This whole worry about whether or not we are beautiful or pretty or attractive is so ingrained in us we never stop to question what PURPOSE it’s serving. Maybe to attract a mate, but I know so many people in secure, satisfying relationships who still don’t want to be in photographs or don’t like this or that about their appearance. The main purpose I can think of for worrying about this in our modern society is that this fear is what drives consumerism. I think it’s pretty well agreed upon that advertisers cultivate this feeling of lack in us so we’ll buy things to try to fix it or make up for it. Well, I reject that. I can’t actually remove from myself the desire to look certain ways (that would take a lobotomy or something, I think) but I can decide whether or not to feel beautiful right now, looking the way I do.
So my last story is that there was a final hold-out to my whole “I am beautiful” self-campaign. Circling back to the topic that started this piece, I’ll admit that even years after my whole transition to feeling beautiful I still hated photographs of myself. I tried to be all sneaky and get around this by bemoaning the fact that I wasn’t “photogenic.” Like, I look in the mirror and see beauty that just isn’t captured in a photo. And that may be true, but once again – WHO CARES? When I started my photo-a-day project four years ago I set a goal of trying to be in at least one picture every week. Suddenly I was constantly looking at pictures of myself. And yeah, I still delete my fair share of awkward shots. But something about just giving myself over to the reality that there were going to be pictures in my albums where I didn’t look perfect eventually helped me to widen my range of tolerance for seeing myself in photos. Maybe I don’t have to look pretty in every photo. I can also look goofy, or in motion, or sad, or even exhausted (because that’s the reality of my life a lot of the time). And then there are the shots where I’m incredibly happy with people I love and smiling so big and when I do that my chin does this weird thing and… And you know what? I have pictures of myself where I’m incredibly happy with people I love. When I look back, will I be sad to have so many awkward chin photos or grateful to have captured so many fun times?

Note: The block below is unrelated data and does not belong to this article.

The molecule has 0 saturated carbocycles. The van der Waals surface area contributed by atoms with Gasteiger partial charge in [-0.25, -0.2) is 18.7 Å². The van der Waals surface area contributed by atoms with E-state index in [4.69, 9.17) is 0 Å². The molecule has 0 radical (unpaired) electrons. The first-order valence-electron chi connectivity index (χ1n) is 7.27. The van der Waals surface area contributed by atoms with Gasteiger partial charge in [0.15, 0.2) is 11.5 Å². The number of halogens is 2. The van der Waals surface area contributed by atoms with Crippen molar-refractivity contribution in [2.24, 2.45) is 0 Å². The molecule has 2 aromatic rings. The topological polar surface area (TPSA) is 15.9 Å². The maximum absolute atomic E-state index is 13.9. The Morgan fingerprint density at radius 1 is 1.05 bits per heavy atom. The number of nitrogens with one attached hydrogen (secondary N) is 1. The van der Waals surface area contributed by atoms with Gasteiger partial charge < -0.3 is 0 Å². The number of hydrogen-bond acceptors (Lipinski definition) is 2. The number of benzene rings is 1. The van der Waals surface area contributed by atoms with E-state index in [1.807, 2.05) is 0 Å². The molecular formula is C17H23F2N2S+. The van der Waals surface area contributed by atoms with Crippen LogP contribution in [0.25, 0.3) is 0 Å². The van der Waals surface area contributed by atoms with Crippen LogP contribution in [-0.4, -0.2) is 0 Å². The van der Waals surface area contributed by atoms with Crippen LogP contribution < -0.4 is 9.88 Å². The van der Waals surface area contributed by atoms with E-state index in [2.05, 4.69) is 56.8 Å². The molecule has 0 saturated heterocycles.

There is power to be had in claiming our beauty. There is peace there, too, and a certain kind of freedom. And it doesn’t take a makeover or liposuction or plastic surgery to get us there, because we’ve already arrived; we just have to look around and notice where we are. So I invite you to join me in this experiment. Look in the mirror and let what you see there be beautiful. And then notice what, if anything, changes for you. What becomes absent from your life, what enters it? Without making any assumptions, really peer closely at this part of your life – is worrying about how you look helping you to accomplish things, be a better parent, a better partner, more the person you want to be? If it is, I’m surprised, but more power to you, you’ve found something that works to motivate you. And if it isn’t, maybe you can try letting it go. It’s not something that happens all at once, it takes dedication and frequently remembering to come back to those three little words, “I am beautiful.” But I can promise you that the rewards are totally worth the work. Imagine what the world would be like if we all felt okay about how we looked. It would be beautiful.